When a network partition does occur (i.e. some database nodes are unavailable), your system must make a trade-off. Does it favor consistency and error out on any requests while some nodes are unavailable, or does it favor availability by servicing the request with the understanding that there may be some data inconsistency when the missing nodes come back online?

Given that Mnesia will propagate transaction commits across all table replicas and does not support any kind of eventual consistency, it is more of a CP style database. In the case of a network partition where the separate partitions are both handling requests, the application will need to deal with reconciliation of the data.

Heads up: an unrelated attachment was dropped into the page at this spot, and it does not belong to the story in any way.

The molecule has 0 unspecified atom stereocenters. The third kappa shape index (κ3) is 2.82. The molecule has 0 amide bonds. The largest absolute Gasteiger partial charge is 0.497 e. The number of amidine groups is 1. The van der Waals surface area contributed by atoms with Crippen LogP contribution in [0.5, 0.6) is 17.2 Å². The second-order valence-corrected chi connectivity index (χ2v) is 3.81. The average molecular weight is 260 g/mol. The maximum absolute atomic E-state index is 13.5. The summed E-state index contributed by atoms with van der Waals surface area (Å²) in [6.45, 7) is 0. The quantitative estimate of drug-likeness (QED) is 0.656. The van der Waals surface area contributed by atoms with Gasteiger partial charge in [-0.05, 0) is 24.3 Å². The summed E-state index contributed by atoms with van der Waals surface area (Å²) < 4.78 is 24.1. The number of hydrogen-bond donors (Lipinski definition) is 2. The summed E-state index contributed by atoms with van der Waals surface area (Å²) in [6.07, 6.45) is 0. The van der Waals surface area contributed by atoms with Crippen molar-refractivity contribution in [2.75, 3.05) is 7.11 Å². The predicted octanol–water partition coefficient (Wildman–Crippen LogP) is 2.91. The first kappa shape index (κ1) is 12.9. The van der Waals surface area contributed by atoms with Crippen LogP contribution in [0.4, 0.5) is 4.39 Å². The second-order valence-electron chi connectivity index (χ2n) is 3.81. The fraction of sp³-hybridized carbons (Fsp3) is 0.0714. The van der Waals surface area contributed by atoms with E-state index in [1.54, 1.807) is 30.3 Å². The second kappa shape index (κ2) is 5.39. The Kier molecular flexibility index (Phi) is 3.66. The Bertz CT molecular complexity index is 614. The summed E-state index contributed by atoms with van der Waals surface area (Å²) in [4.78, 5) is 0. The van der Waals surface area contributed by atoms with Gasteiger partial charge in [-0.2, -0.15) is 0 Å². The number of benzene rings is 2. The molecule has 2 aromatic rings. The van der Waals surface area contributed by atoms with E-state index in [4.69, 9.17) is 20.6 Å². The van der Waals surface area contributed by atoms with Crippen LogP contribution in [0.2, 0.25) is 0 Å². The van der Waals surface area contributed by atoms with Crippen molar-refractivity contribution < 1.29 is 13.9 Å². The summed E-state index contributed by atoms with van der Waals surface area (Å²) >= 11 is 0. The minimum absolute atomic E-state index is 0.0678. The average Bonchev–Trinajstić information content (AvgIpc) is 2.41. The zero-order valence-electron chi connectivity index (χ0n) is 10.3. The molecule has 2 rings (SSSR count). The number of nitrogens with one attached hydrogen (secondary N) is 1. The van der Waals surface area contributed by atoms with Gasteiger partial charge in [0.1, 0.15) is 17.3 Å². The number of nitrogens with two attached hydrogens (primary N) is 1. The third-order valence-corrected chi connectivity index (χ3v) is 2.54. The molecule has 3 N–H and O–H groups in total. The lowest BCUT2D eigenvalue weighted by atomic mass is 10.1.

When To Use Mnesia Over PostgreSQL or Other Database

Like many things in Software Engineering and Systems Design, it's all about making the correct trade-offs. Whether Mnesia is right or not for your application largely depends on its requirements. Personally, I have used Mnesia in production primarily to support some soft real-time use cases with very good results.

The data that was stored in Mnesia was needed only for the duration of the user's session and would then get cleared after the user's interaction with the system ceased. Thus, there wasn't a lot of pressure on system resources (RAM specifically, as the tables need to fit into RAM), as the size of the tables would reflect the number of users actively using the system. For situations where you need to store a large amount of data and you do not require soft real-time response times, a traditional DBMS such as MySQL or Postgres may be a better choice.